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Eclipse Foundation Wants OSGi to be Considered for Java 8 - Jigsaw Doesn't Cut it

10.18.2010
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Although he is very supportive of Java 7, Mike Milinkovich, the Executive Director of the Eclipse Foundation, said in a blog post this weekend that Eclipse would vote against JDK 8 if it doesn't accommodate the OSGi modularity and services framework.  Milinkovich said he wants to see OSGi replace the current "greenfield projects" for JDK 8.  He believes that the issues standing in the way of OSGi are "not software but social engineering."  He adds that, "In the best interest of the Java community, some sort of compromise is going to be required."

According to the new schedule for OpenJDK development, the former JDK 7 specs have been broken up into JDK 7 and JDK 8 under Plan B.  While Oracle says they have a bunch of features that are nearly ready, other major platform changes like Project Jigsaw and Project Lambda (closures) are not as mature, therefore, Lambda and Jigsaw have been postponed until JDK 8, which is scheduled to ship in late 2012 (Milinkovich predicts early to mid 2013).   Jigsaw is a low-level module system similar to OSGi, but Milinkovich thinks this isn't enough:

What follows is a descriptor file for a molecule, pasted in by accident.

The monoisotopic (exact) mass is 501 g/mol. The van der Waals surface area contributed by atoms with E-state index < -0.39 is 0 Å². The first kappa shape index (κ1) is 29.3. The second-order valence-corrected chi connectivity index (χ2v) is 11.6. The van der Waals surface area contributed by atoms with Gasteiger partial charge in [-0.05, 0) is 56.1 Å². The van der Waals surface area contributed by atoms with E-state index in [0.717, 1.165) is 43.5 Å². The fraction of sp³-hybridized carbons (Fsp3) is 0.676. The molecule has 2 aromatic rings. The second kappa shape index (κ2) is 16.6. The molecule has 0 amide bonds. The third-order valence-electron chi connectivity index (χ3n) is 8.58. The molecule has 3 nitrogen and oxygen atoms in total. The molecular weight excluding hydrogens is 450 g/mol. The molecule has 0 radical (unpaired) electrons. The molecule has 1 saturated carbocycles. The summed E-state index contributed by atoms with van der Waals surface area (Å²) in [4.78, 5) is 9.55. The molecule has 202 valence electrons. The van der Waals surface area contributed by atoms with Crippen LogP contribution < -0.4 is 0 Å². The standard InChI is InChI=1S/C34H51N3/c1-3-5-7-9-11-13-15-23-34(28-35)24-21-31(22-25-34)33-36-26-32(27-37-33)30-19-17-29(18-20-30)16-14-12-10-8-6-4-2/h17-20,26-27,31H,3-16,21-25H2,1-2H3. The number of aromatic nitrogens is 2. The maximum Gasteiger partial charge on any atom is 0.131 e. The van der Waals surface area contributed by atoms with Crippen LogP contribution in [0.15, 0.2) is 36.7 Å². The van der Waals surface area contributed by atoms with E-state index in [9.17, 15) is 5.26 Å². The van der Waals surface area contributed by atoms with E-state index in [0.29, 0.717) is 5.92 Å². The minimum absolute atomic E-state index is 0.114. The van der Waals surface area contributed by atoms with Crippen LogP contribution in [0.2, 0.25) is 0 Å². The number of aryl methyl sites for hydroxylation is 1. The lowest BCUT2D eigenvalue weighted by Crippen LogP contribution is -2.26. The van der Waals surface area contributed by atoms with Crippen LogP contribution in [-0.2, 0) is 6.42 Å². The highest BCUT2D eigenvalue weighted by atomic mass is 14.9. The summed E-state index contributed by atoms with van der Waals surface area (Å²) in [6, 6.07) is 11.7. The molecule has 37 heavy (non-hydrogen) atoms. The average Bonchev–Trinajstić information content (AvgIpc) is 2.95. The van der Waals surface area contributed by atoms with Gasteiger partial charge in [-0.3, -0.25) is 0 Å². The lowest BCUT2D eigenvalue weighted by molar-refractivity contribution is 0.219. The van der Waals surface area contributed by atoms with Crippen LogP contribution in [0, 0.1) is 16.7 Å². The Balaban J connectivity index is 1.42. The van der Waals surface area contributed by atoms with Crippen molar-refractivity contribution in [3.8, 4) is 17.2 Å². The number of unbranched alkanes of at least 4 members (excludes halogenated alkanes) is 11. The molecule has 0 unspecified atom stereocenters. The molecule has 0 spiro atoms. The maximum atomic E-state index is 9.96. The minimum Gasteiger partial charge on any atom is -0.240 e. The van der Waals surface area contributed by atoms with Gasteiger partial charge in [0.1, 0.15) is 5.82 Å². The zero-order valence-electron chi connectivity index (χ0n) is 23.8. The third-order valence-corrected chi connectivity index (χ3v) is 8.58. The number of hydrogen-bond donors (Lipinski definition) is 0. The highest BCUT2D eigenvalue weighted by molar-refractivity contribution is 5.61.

We are no where near as positive about the Java 8 JSR [as we are about JDK7].  …  We are just not comfortable that the direction of the Java 8 team will do an adequate job of bridging the divide between the OSGi world and whatever modularity model is decided upon for the platform. Which potentially means that Java 8 may ship in late 2012 (actually I predict early-to-mid-2013) with a modularity model which is orthogonal to, and incompatible with OSGi. In our opinion, that would be a disaster for the Java platform and the Java ecosystem.  --Mike Milinkovich

This clearly seems like a criticism of Project Jigsaw, although he doesn't mention it by name.  OSGi has been very important to Eclipse for quite some time.  Milinkovich reminds readers that OSGi is the basis for the Eclipse platform's plug-in model.  Eclipse hosts OSGi projects like Virgo and Gemini while also using OSGi as the basis for its ESB implementations and Java EE application servers.